Sometimes, when things go your way, you know that later on they won't. So I delighted in Radio 3's Baroque Spring earlier this year. I love the Baroque, much more than the Systems Administrator, and out of deference to the SA's feelings I only occasionally put Scarlatti or Soler on the CD player in the evenings. It was a real treat to be able to flick on Radio 3 at any hour of the day, and weed and prune to the strains of Boccherini or one of the Bachs.
Now it's payback time, and Radio 3 is doing Wagner. I'm not a huge Wagner fan, apart from the scene in Apocalypse Now when the helicopters are swooping in for attack. Wagner absorbed a great hunk of Rob Cowan's show in the morning, and all of this afternoon was given over to Lohengrin. If somebody would take me to Glyndebourne, and I could sit through Lohengrin wearing an extremely glamorous evening dress (not that I possess such a thing) while being continuously plied with champagne and smoked salmon, I wouldn't mind watching Lohengrin just once, for the experience, but I don't want to listen to it on the radio while I'm weeding.
Venturing out across the digital airwaves, it was a great surprise and pleasure to discover that Charlotte Green can now be found on Classic FM on Sunday afternoons, introducing a great composer. Today's subject was Felix Mendelsshon. I like Mendelsshon, and I adore Charlotte Green. I've missed only hearing her doing the clips on the odd News Quiz, since she gave up regular R4 continuity work. The programme format assumes that the listener knows practically nothing about the composer's life or work, but Charlotte Green sounds so nice that I didn't mind being talked to as though I were a slightly slow eleven year old, and in truth I don't know much about Mendelsshon. As it was Charlotte I was even ready to forgive her mentioning the name of the radio station every three minutes or so. Mendelsshon's work, tuneful, upbeat, and downright pretty, is excellent music for weeding to on a sunny day when you have loads to do.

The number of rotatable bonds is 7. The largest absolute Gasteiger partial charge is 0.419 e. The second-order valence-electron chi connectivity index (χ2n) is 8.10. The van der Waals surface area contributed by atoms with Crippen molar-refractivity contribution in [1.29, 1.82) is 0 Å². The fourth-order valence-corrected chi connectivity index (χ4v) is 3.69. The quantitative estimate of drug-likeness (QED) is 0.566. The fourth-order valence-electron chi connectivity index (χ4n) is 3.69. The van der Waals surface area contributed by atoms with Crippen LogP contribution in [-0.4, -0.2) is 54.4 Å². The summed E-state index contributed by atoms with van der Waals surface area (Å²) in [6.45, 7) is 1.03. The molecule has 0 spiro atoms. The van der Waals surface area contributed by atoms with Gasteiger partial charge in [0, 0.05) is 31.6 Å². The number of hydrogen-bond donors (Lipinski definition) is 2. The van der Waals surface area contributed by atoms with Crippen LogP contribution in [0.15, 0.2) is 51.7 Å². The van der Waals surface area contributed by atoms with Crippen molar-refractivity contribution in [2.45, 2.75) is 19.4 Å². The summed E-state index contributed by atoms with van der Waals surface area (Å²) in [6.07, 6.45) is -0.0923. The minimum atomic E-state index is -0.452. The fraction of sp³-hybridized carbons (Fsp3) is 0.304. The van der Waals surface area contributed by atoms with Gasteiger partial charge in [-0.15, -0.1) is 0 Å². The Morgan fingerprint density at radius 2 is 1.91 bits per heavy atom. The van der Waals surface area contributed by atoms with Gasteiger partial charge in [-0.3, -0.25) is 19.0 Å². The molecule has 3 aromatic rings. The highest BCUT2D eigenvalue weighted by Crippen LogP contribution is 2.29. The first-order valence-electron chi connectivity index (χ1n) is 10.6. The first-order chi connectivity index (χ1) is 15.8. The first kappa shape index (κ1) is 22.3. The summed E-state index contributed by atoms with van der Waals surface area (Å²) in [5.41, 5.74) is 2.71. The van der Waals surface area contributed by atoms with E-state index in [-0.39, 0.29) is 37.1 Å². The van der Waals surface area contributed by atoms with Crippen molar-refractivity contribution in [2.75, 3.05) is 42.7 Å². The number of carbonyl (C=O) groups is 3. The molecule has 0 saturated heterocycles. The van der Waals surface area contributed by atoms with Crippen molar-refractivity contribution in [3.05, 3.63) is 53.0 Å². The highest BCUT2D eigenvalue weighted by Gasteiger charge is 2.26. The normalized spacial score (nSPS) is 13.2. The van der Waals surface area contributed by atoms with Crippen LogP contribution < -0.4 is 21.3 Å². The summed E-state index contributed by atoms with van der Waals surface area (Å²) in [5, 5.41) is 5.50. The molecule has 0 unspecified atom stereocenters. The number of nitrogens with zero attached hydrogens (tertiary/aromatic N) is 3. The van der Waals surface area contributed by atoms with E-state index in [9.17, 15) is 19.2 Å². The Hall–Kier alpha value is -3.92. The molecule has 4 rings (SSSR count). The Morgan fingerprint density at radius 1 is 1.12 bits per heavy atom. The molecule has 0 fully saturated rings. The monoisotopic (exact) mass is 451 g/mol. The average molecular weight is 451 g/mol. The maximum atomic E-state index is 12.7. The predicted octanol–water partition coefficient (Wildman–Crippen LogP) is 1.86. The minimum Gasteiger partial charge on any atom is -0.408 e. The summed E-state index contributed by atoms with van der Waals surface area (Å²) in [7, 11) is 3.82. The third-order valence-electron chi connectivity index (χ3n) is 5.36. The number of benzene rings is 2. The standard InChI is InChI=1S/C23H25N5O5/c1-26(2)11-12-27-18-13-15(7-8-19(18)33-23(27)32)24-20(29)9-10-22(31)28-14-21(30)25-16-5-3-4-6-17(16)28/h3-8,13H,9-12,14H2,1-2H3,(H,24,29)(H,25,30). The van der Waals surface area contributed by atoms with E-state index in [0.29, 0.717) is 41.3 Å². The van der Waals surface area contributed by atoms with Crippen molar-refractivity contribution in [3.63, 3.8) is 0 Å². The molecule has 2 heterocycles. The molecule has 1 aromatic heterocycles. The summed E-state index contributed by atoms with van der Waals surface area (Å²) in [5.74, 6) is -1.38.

Satie is very good for winter pruning, by the way. There is something about the meditative, mournful cadences of the Gymnopedies and Gnossiennes which exactly suits the moment, standing outside in temperatures only a few degrees about freezing, and contemplating which stems to remove.
At five I thought I'd see if there was any news on Radio 4, but what I got was Face the Facts, an investigation into drug resistant superbugs. I suppose Face the Facts always has the five o'clock slot on Sundays, and thinking about it I often catch the second part of it in the car on the way home from work, when we finish at five rather than six. But today is Bank Holiday Sunday. Do people really want to think about drug resistant superbugs in the middle of their holiday weekend, or wouldn't they prefer something a little more cheerful? I retreated back to Classic FM and their classical chart.
My aunt, who is a professional musician, cannot understand why I listen to music while working in the garden. Was gardening so boring, she enquired. She doesn't like music to be used as a background to other activities, and refuses to have it playing in her studio when she teaches Pilates. Gardening is not boring at all, but routine maintenance leaves enough of one's brain over to be able to think about something else as well. I use radio programmes partly as samplers, and if I like a composer or piece I can buy the album, and listen to it properly. Though that's easier with the Romantics (big enthusiastic tick from the SA) than the Baroque, or Haydn and Schubert string quartets (boring according to the SA).
My bank holiday weekend comes to a halt tonight, since I'm working tomorrow as usual. The thought that I am on double time will sustain me.